This film celebrates the opening of the first higher education nursing course in Poland. The camera focuses on the male Dean, who eloquently discusses his goals and objectives. As the film progresses Gryczełowska’s gaze shifts from him to individual young women, who work in this female-dominated profession.
The young, fashionably dressed students discuss their professional experiences at the hospital with much less confidence. Expressing personal concerns regarding their careers, many conclude that social expectations from nurses tend to be unrealistic.
Some of their voices are heard off-screen, others are caught on camera. Many appear optimistic and appreciate the opportunity the course offers to improve their chance at professional gratification.
One of the women even sees the job as the foundation of her psychological well-being: ‘This is something I’ll always be coming back to, when misfortune hits me, in any case of failure in my marriage or love’.
Others point out that their career choices go hand in hand with the social role of the woman: ‘You should draw satisfaction from helping others’.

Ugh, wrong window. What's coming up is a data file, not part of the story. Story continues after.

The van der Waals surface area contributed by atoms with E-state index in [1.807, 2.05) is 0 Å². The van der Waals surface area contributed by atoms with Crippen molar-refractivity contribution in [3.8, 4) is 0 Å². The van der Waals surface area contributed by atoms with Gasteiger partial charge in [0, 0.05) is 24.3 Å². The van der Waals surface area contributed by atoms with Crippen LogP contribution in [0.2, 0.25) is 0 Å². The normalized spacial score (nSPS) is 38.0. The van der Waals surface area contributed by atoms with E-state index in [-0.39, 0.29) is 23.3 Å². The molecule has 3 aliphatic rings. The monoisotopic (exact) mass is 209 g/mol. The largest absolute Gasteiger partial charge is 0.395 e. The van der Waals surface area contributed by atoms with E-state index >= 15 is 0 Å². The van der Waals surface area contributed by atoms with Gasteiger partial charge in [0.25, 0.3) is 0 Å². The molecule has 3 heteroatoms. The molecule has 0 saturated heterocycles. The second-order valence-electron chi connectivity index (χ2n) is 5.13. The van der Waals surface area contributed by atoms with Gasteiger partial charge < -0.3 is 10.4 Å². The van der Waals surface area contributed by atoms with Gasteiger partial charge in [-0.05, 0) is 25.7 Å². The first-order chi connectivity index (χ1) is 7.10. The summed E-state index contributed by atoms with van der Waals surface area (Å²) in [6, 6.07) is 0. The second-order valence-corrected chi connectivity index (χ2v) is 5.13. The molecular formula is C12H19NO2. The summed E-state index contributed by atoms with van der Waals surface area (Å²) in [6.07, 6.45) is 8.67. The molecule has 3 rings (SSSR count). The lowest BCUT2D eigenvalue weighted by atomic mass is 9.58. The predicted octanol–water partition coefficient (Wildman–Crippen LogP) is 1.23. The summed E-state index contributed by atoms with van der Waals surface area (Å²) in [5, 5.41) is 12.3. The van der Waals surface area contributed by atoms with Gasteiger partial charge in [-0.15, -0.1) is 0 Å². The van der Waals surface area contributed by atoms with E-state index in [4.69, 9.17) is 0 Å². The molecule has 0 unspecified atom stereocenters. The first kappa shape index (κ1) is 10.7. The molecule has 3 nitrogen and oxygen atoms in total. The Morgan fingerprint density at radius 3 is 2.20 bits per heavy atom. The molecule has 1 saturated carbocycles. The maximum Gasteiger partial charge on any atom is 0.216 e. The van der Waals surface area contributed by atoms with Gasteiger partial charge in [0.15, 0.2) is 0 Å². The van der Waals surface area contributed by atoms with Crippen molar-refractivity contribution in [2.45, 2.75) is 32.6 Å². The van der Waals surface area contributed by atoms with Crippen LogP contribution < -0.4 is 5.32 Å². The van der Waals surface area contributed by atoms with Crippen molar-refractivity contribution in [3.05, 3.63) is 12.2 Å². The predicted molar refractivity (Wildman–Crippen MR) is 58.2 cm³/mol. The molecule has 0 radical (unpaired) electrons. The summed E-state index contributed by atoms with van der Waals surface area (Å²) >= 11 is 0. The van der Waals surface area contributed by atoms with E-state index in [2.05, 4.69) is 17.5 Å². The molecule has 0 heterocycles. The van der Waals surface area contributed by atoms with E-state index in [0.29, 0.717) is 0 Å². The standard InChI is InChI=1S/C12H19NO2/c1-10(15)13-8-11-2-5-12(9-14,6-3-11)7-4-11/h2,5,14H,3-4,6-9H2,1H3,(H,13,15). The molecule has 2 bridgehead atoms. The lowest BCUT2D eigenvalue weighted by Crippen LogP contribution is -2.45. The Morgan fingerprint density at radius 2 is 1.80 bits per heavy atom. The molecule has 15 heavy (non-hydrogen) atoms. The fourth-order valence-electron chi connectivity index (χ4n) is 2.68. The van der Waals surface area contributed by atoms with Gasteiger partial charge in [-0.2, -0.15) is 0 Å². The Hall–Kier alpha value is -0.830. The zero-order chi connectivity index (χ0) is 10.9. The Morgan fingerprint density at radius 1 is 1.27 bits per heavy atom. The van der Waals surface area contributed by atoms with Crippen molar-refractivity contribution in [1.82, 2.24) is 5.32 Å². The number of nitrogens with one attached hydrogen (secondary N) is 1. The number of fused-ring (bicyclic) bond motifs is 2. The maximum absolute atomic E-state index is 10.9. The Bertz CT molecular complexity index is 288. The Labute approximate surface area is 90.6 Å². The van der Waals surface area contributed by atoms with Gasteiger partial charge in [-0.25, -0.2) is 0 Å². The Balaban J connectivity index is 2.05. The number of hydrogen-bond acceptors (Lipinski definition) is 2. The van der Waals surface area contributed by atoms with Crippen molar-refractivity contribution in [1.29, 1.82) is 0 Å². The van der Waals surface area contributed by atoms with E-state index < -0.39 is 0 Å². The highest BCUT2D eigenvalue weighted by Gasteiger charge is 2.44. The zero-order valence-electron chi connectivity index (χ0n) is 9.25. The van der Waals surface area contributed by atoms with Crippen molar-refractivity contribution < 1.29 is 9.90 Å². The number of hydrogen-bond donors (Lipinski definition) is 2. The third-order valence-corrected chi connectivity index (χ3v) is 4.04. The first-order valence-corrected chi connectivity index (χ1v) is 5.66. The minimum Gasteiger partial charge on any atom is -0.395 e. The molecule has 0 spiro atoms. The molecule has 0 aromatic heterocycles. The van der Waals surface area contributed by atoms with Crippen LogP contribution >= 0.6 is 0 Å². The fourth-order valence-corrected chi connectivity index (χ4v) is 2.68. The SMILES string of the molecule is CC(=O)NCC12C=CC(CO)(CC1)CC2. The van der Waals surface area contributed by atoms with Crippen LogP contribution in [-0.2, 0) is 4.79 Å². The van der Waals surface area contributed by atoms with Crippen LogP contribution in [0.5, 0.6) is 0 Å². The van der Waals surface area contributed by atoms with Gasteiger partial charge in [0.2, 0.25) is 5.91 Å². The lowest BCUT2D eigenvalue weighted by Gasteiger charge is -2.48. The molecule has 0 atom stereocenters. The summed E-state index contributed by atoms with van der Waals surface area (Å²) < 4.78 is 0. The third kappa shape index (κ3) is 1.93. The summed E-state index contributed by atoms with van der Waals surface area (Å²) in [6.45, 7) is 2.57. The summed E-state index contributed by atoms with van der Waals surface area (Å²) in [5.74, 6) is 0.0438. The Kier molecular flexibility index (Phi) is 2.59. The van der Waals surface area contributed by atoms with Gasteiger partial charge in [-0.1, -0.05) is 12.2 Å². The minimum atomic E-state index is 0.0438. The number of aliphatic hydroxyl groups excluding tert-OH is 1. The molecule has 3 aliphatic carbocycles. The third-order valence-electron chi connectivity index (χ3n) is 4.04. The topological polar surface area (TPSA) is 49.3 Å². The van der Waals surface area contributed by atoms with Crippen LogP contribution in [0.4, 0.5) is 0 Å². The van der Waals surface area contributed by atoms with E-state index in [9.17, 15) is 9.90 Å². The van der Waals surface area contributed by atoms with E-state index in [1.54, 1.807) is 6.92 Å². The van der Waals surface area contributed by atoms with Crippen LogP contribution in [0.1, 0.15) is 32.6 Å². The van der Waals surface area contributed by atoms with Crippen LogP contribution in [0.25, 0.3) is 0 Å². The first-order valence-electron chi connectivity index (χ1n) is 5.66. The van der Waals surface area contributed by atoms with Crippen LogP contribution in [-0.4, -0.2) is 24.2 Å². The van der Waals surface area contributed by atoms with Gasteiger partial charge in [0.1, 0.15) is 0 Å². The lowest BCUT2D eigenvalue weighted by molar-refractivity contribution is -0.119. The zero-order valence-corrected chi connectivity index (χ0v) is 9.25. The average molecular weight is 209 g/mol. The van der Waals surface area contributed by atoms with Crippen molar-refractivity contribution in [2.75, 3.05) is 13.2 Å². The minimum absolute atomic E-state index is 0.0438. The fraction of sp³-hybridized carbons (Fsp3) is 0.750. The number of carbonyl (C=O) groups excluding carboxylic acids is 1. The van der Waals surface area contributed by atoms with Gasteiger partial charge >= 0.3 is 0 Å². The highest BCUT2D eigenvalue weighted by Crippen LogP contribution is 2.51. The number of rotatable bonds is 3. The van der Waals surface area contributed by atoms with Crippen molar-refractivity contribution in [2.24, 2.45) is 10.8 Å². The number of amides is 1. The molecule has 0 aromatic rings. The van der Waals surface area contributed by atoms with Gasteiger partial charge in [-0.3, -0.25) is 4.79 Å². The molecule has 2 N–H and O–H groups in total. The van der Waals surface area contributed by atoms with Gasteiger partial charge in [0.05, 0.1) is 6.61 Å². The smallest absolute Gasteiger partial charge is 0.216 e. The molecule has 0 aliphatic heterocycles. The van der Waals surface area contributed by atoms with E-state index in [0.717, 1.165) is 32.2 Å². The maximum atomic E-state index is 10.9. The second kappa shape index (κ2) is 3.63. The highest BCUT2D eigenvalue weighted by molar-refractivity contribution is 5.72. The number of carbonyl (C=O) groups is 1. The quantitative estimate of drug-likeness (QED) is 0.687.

As they sit together and converse about their jobs and private lives, some women appear to prioritise their personal well-being over that of their patients, possibly hinting to the gradual change of female attitudes in the country. At the same time, they find work-life balance difficult to maintain.
Towards the end of the film, the women begin to realise that the job is too demanding to keep their initial optimism. They begin to cite examples of successful nurses, who are mentally detached from any commitment to patients. Finally, one of them says, ‘Not a single angel will graduate from this course’.
Gryczełowska’s edit of interviews and conversations reveals that in a self-defensive gesture, younger Polish women progressively depart from the angelic perseverance of the mythical Polish Mother.
Nevertheless, the film closes on a positive note. Despite all the hardships the female nurses have to withstand, their optimism prevails.
They still hope that social and cultural change will elevate the unwelcomed workload from their lives and that they will gain some sense of satisfaction in their work. However, they do understand that the overall gender situation in the country is out of their hands.